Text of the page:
For any problem, Sen. Elizabeth Warren likes to say, “I have a plan for that.” Her plan to finance “Medicare for All” doesn’t add up. Not even close. Perhaps that’s why Warren is changing that plan.
Warren may deserve credit for trying. Sen. Bernie Sanders, who sponsored one of the Medicare For All bills, hasn’t tried to explain how he would pay for this transformation of the American health care system that would abolish private insurance. Voters associate Sanders much more with the idea.
Presidential candidates Warren and Sanders, however, are competing for the same ultra-liberal Democratic voters. Warren has been rising in the polls. So she didn’t merely embrace Medicare For All. She tried to own it.
But Warren’s math shows that the plan relies on unrealistic assumptions. Her calculations also undermine Sanders’ claim that even though taxes would rise for all Americans under Medicare For All, the middle class would come out ahead because they would save even more.
Based on a reading of Warren’s plan and several credible analyses, here are the numbers:
According to the left-leaning Urban Institute, Medicare For All would cost the federal government an additional $34 trillion over 10 years. Warren starts by claiming to reduce that number to $20.5 trillion.
To get there, Warren diverts $6.1 trillion that states now spend on health care. Getting that money could require a lawsuit. Then she relies on the first of those shaky assumptions.
Warren assumes that Medicare For All would reduce the cost of prescription drugs by $1.7 trillion. That’s far more than what outside analysts -- including those at the Urban Institute -- have concluded.
Warren also assumes that health care spending would slow by $1.1 trillion over those 10 years. Even though the rate of growth has slowed under the Affordable Care Act, Warren’s estimate assumes much more in savings.
She predicts a savings of $1.8 trillion from lower administrative spending without private insurance expenses. Again, that’s higher than other estimates. She assumes that payments to doctors and hospitals would decline by almost $3 trillion. But setting those lower rates would be a huge political fight, and providers who opposed them might stop seeing patients.
Problems continue with finding that $20.5 trillion in revenue. Warren starts with $9.8 trillion from companies with employees of at least 50 employees. That’s the money they spend now on Medicare Part A payments, with employees paying the other half.
From there, Warren has to scramble. She relies on $3 trillion from her 6 percent tax on the wealthiest Americans. But tax avoidance likely would reduce that amount, and Warren also has proposed spending revenue from that tax on other programs.
Warren further assumes that tougher tax enforcement would increase revenue by $2.3 trillion. That is 40 times higher than what the IRS estimates. She would seek more revenue from companies by repealing the corporate-friendly 2017 tax bill. Congress would have to act first.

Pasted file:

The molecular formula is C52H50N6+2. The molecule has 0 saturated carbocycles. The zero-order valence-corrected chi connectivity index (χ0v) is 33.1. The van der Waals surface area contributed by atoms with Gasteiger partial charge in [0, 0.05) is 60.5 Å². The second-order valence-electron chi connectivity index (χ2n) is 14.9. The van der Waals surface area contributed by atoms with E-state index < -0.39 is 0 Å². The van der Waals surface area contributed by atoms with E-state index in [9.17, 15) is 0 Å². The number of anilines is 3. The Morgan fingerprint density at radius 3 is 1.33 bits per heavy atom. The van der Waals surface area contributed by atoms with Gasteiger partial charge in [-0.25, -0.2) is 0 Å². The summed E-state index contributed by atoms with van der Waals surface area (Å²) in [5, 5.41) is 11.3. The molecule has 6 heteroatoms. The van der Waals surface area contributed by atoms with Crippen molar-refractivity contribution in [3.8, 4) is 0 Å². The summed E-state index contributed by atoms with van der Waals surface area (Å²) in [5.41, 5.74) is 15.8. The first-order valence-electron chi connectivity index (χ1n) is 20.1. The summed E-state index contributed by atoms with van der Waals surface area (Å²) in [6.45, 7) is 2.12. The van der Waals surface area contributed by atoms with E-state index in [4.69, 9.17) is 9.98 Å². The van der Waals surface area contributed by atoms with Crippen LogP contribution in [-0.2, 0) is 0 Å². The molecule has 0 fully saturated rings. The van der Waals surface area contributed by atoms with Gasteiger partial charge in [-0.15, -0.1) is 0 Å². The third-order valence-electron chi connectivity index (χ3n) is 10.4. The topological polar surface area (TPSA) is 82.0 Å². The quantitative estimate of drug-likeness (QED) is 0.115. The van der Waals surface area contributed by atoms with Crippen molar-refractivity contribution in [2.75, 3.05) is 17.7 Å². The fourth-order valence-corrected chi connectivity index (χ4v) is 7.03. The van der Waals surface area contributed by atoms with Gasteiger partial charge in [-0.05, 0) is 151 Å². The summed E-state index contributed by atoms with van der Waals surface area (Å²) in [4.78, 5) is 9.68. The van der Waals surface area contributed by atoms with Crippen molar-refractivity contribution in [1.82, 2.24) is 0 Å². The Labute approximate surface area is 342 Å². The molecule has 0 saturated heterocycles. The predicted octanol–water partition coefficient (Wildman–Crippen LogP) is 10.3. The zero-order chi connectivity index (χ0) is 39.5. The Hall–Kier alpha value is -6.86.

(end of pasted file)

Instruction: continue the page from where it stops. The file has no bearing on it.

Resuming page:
For the rest, Warren would impose a tax on Wall Street, cut defense spending and reform immigration. She said immigration reform, which couldn’t even get a House vote in 2013, would save $400 million.
Linda Blumberg is a health economist with the Urban Institute. She co-wrote the group’s analysis of Warren’s math. “We felt we were making pretty optimistic, aggressive assumptions," Blumberg told The Washington Post. “They're making more optimistic, more aggressive assumptions.”
Indeed, Warren and Sanders both are being dangerously unrealistic. They contend that Medicare For All could offer more benefits than single-payer health care plans in other countries without any of the trade-offs that are aspects of those plans, such as longer waits to see some physicians and higher taxes.
You can see why Democrats want to campaign on health care. The issue helped them take the House last year. Americans regularly complain that their policies cost more but cover less.
Yet few support Medicare For All as Warren and Sanders envision it. Last February, a poll commissioned by The Hill newspaper found that only 13 percent of respondents wanted a single-payer program if it meant abolishing private insurance.
A better idea for those under 65 would be a “public option” -- government-run coverage that would compete with private plans. Some people might take the public option and buy a private, supplemental policy.
Warren now says that she would first seek to create that public option and to lower the Medicare age from 65 to 50. Not until the third year of her presidency would she “transition” to Medicare For All.
Warren’s change comes just before Wednesday night’s Democratic debate. It acknowledges that rival Pete Buttigieg has been gaining strength among moderate Democrats who want to build on the Affordable Care Act.
In contrast, Medicare For All is the health care equivalent of stopping a speeding car on I-95 by pulling the parking brake. It’s true that Republicans have only a bad plan on health care -- repealing the Affordable Care Act without a replacement. But the Democratic alternative should be a good plan, not Medicare For All.
Editorials are the opinion of the Sun Sentinel Editorial Board and written by one of its members or a designee. The Editorial Board consists of Editorial Page Editor Rosemary O’Hara, Sergio Bustos, Steve Bousquet and Editor-in-Chief Julie Anderson.
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